This originally appeared on Mail Online.
More than 250 scientists, engineers, and flight personnel are participating in the Studies of Emissions, Atmospheric Composition, Clouds and Climate Coupling by Regional Surveys (SEAC4RS) campaign. The project is sponsored by the Earth Science Division in the Science Mission Directorate at NASA Headquarters in Washington. Brian Toon of the Department of Atmospheric and Oceanic Sciences at the University of Colorado, Boulder, is SEAC4RS lead scientist.
One benefit of this thorough examination of the region’s atmosphere will be more accurate satellite data.
“By using aircraft to collect data from inside the atmosphere, we can compare those measurements with what our satellites see and improve the quality of the data from space,” said Hal Maring of the Earth Science Division at NASA Headquarters.
“What jumps out at you first is the saltiness. Because of the reactions between the water and the rock, it is extremely salty. It is more viscous than tap water. It has the consistency of a very light maple syrup. It doesn’t have color when it comes out, but as soon as it comes into contact with oxygen it turns an orangy color because the minerals in it begin to form — especially the iron.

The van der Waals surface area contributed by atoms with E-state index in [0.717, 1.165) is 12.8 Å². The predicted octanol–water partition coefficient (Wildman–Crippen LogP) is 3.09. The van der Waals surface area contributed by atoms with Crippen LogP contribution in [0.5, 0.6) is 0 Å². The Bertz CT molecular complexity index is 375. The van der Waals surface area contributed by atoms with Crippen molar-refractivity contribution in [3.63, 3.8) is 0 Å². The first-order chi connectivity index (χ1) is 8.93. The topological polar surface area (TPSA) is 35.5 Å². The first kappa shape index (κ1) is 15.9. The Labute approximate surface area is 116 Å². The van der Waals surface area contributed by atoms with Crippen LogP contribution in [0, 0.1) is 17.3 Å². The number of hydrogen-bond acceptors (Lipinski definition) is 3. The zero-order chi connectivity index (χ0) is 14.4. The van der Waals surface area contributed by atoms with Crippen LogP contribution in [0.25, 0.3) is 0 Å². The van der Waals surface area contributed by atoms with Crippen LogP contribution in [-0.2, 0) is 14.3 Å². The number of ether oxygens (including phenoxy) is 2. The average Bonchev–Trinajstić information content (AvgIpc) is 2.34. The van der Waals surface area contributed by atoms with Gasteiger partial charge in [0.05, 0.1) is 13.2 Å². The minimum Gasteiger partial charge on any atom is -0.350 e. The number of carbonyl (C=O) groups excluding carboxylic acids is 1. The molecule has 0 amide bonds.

So you’ve tasted it?
I have to admit I have tasted it from time to time. It tastes terrible. It is much saltier than seawater. You would definitely not want to drink this stuff.
We are interested in the saltiest waters because they are the oldest, and tasting is the quick-and-dirty way to find which are the most salty. I don’t let the students do it, though.”
You can find the entire article here.
It’s the most fearsome creature that ever lived and could have devoured a Tyranosaurus-Rex for breakfast… and it is called Kevan.
The Pliosaurus kevani, to give it its proper name, ruled the oceans 150million years ago.
Equipped with a massive jaw studded with 12in teeth, the ‘sea rex’ had the biggest bite in history.